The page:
The Avero Blog

Hospitality industry trends, best practices, events and more

Is going out for lunch a dying tradition?

Posted by Avero Team | June 28, 2017

According to our extensive collection of full service restaurant data, lunch is experiencing a decline. What we have found is that lunch traffic is down 7% Year-Over-Year (5% in the New York metro area) but not all restaurant types are taking a hit.

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Restaurants most impacted are those directly competing in price with the multitude of alternative fast casual options. Competition in this mid-price range segment has exploded with the boom of burger joints, salad spots, build-a-bowls, and other delivery or fast casual options. The New York Metro area specifically has seen a traffic decrease of 6% year-over-year for full service restaurants in the lower price segment (<$25 per person). At the same time, high-end restaurants (>$100 per person) have side-stepped the decline and are actually up 2%. While the casual sit-down lunch may be dying, the high-end experiential lunch may be the safest place to be.

What can mid-segment restaurants do to combat this trend?

We've seen smart operators increase service and product offerings to provide an elevated experience at lunch to differentiate themselves from fast casual options. Some of Avero's clients have placed a higher focus on prix fixe offerings - bundling appetizers, entrées, and desserts together to provide greater value without a big price tag.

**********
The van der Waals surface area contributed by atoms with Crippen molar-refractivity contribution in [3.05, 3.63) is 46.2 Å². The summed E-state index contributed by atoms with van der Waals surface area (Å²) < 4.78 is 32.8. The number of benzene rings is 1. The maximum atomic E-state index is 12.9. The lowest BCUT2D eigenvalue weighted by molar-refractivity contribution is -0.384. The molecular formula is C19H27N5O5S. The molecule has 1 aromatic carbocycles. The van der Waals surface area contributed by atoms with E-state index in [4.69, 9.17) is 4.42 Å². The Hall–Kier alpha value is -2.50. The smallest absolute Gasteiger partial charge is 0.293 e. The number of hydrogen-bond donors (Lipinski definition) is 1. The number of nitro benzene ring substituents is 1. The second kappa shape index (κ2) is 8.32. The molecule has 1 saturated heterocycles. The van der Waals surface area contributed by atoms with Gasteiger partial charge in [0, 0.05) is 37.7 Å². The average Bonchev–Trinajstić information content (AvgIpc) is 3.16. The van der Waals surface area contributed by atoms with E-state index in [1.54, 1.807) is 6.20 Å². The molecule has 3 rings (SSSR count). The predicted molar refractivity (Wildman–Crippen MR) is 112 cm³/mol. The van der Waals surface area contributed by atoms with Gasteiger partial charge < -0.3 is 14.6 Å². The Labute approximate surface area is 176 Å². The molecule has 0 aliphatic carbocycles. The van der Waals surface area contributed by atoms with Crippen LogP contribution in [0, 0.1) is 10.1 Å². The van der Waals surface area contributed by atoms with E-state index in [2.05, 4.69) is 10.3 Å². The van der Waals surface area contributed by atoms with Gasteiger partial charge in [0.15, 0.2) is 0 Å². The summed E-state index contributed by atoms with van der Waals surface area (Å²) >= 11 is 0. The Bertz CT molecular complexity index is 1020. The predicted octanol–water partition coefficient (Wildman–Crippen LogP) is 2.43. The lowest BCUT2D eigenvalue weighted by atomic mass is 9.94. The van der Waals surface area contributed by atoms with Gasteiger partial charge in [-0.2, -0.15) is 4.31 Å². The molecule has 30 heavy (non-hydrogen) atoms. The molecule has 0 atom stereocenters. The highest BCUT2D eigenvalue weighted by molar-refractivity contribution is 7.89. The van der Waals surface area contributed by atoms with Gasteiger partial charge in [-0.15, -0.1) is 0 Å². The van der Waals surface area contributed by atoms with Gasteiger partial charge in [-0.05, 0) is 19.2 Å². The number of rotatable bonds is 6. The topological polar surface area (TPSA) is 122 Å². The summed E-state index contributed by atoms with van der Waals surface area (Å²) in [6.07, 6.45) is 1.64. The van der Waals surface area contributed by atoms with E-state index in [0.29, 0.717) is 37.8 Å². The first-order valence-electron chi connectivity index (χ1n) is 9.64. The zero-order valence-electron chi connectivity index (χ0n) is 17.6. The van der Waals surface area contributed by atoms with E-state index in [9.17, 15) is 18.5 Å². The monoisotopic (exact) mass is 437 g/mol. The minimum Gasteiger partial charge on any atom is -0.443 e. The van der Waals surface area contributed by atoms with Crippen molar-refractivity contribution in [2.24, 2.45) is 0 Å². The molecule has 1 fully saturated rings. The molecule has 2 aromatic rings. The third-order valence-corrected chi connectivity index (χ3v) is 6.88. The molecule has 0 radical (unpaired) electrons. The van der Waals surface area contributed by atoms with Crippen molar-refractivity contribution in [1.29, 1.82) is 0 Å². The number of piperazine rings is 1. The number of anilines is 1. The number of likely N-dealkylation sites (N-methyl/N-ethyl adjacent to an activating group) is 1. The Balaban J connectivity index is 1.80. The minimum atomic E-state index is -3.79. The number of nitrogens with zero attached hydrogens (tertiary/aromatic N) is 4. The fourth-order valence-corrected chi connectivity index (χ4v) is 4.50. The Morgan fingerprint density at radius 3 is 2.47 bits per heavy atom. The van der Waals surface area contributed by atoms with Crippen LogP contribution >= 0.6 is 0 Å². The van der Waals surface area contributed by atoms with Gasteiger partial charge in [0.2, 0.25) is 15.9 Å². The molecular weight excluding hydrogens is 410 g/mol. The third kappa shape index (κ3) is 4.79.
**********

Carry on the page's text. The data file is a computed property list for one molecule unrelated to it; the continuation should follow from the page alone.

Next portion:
Rosa Mexicano specifically focuses on getting guests in and out in 40 minutes to ensure the full experience fits in with the typical business lunch timeline. In addition to their $20 app and entrée lunch feature, they offer a special "to go" dessert for $5 more that guests can enjoy on the go or back in the office.

Ocean Prime in NYC has focused on generating repeat customers by having managers interact with every table during lunch to increase the level of service.

We've also seen fast casual spinoffs from full service restaurant groups such as Shake Shack and Daily Provisions from Danny Meyer of Union Square Hospitality Group, Fuku from David Chang of Momofuku, 'Wichcraft from Tom Colicchio’s Crafted Hospitality, Made Nice from the team of Eleven Madison Park, and Burke in the Box from David Burke.

While there are plenty of variations of how to stay competitive, it's clear that restaurants will need to remain innovative to capture the decreasing lunch traffic and survive in the saturated lunch options landscape.